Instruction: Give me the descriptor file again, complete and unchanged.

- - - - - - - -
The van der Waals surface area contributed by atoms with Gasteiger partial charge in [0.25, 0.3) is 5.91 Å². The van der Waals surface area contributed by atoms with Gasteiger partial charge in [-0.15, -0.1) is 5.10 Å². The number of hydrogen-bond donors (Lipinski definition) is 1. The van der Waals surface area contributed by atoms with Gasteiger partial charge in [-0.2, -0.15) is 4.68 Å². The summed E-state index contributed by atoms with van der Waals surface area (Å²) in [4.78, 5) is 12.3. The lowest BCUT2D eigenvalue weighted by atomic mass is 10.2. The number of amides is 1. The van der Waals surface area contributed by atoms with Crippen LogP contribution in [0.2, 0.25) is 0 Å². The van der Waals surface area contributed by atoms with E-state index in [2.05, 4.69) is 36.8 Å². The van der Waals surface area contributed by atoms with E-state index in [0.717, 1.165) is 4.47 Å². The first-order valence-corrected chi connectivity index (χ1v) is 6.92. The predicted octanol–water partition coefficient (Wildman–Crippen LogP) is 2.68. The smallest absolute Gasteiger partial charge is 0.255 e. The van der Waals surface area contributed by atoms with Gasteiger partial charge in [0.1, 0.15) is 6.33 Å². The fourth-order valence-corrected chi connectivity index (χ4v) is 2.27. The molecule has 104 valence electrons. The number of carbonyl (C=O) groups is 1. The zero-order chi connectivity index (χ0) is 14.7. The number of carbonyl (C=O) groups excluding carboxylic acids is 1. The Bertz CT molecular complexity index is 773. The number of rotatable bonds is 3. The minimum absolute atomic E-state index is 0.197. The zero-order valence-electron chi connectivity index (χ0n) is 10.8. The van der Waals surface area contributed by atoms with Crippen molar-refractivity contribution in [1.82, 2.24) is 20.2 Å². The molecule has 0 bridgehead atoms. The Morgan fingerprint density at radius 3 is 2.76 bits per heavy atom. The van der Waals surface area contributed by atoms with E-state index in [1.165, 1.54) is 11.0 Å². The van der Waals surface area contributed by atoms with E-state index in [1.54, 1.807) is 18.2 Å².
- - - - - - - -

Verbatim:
The van der Waals surface area contributed by atoms with Gasteiger partial charge in [0.25, 0.3) is 5.91 Å². The van der Waals surface area contributed by atoms with Gasteiger partial charge in [-0.15, -0.1) is 5.10 Å². The number of hydrogen-bond donors (Lipinski definition) is 1. The van der Waals surface area contributed by atoms with Gasteiger partial charge in [-0.2, -0.15) is 4.68 Å². The summed E-state index contributed by atoms with van der Waals surface area (Å²) in [4.78, 5) is 12.3. The lowest BCUT2D eigenvalue weighted by atomic mass is 10.2. The number of amides is 1. The van der Waals surface area contributed by atoms with Crippen LogP contribution in [0.2, 0.25) is 0 Å². The van der Waals surface area contributed by atoms with E-state index in [2.05, 4.69) is 36.8 Å². The van der Waals surface area contributed by atoms with E-state index in [0.717, 1.165) is 4.47 Å². The first-order valence-corrected chi connectivity index (χ1v) is 6.92. The predicted octanol–water partition coefficient (Wildman–Crippen LogP) is 2.68. The smallest absolute Gasteiger partial charge is 0.255 e. The van der Waals surface area contributed by atoms with Gasteiger partial charge in [0.1, 0.15) is 6.33 Å². The fourth-order valence-corrected chi connectivity index (χ4v) is 2.27. The molecule has 104 valence electrons. The number of carbonyl (C=O) groups is 1. The zero-order chi connectivity index (χ0) is 14.7. The number of carbonyl (C=O) groups excluding carboxylic acids is 1. The Bertz CT molecular complexity index is 773. The number of rotatable bonds is 3. The minimum absolute atomic E-state index is 0.197. The zero-order valence-electron chi connectivity index (χ0n) is 10.8. The van der Waals surface area contributed by atoms with Crippen molar-refractivity contribution in [1.82, 2.24) is 20.2 Å². The molecule has 0 bridgehead atoms. The Morgan fingerprint density at radius 3 is 2.76 bits per heavy atom. The van der Waals surface area contributed by atoms with E-state index in [1.165, 1.54) is 11.0 Å². The van der Waals surface area contributed by atoms with E-state index in [1.54, 1.807) is 18.2 Å².